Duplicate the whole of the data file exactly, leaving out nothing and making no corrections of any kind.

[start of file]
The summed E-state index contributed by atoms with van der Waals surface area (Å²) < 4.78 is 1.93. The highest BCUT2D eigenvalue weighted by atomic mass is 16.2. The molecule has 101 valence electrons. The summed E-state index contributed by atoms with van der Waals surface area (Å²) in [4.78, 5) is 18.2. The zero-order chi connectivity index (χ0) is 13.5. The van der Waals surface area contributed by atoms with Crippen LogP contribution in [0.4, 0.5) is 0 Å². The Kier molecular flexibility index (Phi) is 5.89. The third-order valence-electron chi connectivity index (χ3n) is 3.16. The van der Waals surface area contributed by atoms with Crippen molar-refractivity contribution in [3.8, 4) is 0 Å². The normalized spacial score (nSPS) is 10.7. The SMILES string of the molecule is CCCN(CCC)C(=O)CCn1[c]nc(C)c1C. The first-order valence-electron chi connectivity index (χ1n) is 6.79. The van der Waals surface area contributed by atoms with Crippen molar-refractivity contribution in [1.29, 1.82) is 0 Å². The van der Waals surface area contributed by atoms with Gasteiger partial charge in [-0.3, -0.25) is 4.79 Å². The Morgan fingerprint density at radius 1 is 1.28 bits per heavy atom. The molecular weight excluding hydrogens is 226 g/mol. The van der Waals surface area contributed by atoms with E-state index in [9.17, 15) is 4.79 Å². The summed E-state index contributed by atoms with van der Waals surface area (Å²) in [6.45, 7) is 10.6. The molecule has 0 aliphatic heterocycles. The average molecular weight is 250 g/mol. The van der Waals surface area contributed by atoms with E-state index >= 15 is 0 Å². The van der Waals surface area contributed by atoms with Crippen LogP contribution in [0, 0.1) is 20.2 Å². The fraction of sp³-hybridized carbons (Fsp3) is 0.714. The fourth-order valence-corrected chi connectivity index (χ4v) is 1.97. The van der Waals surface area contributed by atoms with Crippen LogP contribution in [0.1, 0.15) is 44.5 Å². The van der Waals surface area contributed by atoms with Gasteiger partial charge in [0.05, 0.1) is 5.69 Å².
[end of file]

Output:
The summed E-state index contributed by atoms with van der Waals surface area (Å²) < 4.78 is 1.93. The highest BCUT2D eigenvalue weighted by atomic mass is 16.2. The molecule has 101 valence electrons. The summed E-state index contributed by atoms with van der Waals surface area (Å²) in [4.78, 5) is 18.2. The zero-order chi connectivity index (χ0) is 13.5. The van der Waals surface area contributed by atoms with Crippen LogP contribution in [0.4, 0.5) is 0 Å². The Kier molecular flexibility index (Phi) is 5.89. The third-order valence-electron chi connectivity index (χ3n) is 3.16. The van der Waals surface area contributed by atoms with Crippen molar-refractivity contribution in [3.8, 4) is 0 Å². The normalized spacial score (nSPS) is 10.7. The SMILES string of the molecule is CCCN(CCC)C(=O)CCn1[c]nc(C)c1C. The first-order valence-electron chi connectivity index (χ1n) is 6.79. The van der Waals surface area contributed by atoms with Crippen molar-refractivity contribution in [1.29, 1.82) is 0 Å². The van der Waals surface area contributed by atoms with Gasteiger partial charge in [-0.3, -0.25) is 4.79 Å². The Morgan fingerprint density at radius 1 is 1.28 bits per heavy atom. The molecular weight excluding hydrogens is 226 g/mol. The van der Waals surface area contributed by atoms with E-state index in [9.17, 15) is 4.79 Å². The summed E-state index contributed by atoms with van der Waals surface area (Å²) in [6.45, 7) is 10.6. The molecule has 0 aliphatic heterocycles. The average molecular weight is 250 g/mol. The van der Waals surface area contributed by atoms with E-state index >= 15 is 0 Å². The van der Waals surface area contributed by atoms with Crippen LogP contribution in [0, 0.1) is 20.2 Å². The fraction of sp³-hybridized carbons (Fsp3) is 0.714. The fourth-order valence-corrected chi connectivity index (χ4v) is 1.97. The van der Waals surface area contributed by atoms with Crippen LogP contribution in [0.1, 0.15) is 44.5 Å². The van der Waals surface area contributed by atoms with Gasteiger partial charge in [0.05, 0.1) is 5.69 Å².